Andrew Ervin raises an interesting point in a post attached to my previous one: Why do "so many critics (and reviewers) feel the need to apologize for so-called "difficult" literature. I've certainly been guilty of it in the past. 'This is a brilliant novel but a challenging one.' When did difficulty become a problem? Shouldn't we be advocating some literature because it challenges us?"
I don't think we should apologize. But we shouldn't think of difficulty as aliterary value in itself.There has to be some reward for facing up to the challenge. Ulysses is challenging, but well worth whatever effort it takes to read it. Tatiana Tolstoya's The Slynx, on the other hand, poses no particular challenge other than having slog through the gloom.
But let's consider the most problematic novel I've reviewed recently, Ian McEwan's Saturday. The more time that elapses since my reading it, the less I like it. There's nothing difficult about it, but it is problematic. One problem is the clinically detached style, which has the effect of telling you -- and showing -- that the protagonist is an admirable man, but somehow manages not to let you actually feelthat he is.
I said in my review that any objection one can raise to the book can be easily countered as fitting in perfectly with its design. That the protagonist should just happen to be a neurosurgeon who just happens to be accosted by a tough who he happens to notice shows symptoms of Huntington's disease is all pretty coincidental. But one of the themes of the book is that life is grounded in randomness. Yet another implication throughout the book is that everything is governed by iron-clad natural laws that determine what's going to happen. This mix of randomness and determinism is seriously flawed logically.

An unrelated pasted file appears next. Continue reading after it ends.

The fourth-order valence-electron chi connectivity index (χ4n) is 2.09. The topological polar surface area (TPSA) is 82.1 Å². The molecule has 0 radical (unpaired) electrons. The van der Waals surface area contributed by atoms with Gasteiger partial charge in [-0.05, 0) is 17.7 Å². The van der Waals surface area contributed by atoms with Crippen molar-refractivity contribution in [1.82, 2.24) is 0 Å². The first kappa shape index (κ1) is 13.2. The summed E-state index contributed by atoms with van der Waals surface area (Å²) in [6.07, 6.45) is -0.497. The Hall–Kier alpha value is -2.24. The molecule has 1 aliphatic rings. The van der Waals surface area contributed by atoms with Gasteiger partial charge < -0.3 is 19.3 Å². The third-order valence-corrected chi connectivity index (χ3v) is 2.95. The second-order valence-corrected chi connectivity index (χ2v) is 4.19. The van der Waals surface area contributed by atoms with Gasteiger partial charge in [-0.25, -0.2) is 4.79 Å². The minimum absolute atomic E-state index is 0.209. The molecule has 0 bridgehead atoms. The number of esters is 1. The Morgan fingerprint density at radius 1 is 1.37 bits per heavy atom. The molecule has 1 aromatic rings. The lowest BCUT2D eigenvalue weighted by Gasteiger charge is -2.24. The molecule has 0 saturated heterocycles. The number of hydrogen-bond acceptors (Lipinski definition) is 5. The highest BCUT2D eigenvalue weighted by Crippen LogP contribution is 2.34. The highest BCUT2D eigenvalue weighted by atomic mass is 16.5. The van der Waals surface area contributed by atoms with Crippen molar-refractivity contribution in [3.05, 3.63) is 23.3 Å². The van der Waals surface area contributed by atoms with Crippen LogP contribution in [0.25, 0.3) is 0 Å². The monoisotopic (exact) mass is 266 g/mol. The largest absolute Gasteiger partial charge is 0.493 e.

Then there are the kids. There's the daughter who seems to have gathered material for her first collection of poems by sleeping around. But who has genuinely fallen in love with the guy who has made her pregnant. Again, it all fits if everything is grounded in randomness.
As for the son, he has dropped out of school and wants to be a bluesman. But his grandfather happens to know Jack Bruce (formerly of Cream) who listens to the kid's playing and encourages him. Then there's the master class with Eric Clapton that someone gets him into, and the gig in Manhattan that someone arranges. We're a long way from the Mississippi mud. An overprivileged twit with connections singing the blues. But the blues are grounded in the grittiest of human suffering. We're not talking about learning to write fugues.
It's all perfectly plausible, but it's also missing something, and has a certain smugness to it that, for me at least, spoils everything.
Nevertheless, it is, as I said in my review, fascinating, and worth reading for that reason alone. It's one of those books each and every reader will have to make up his or her own mind about.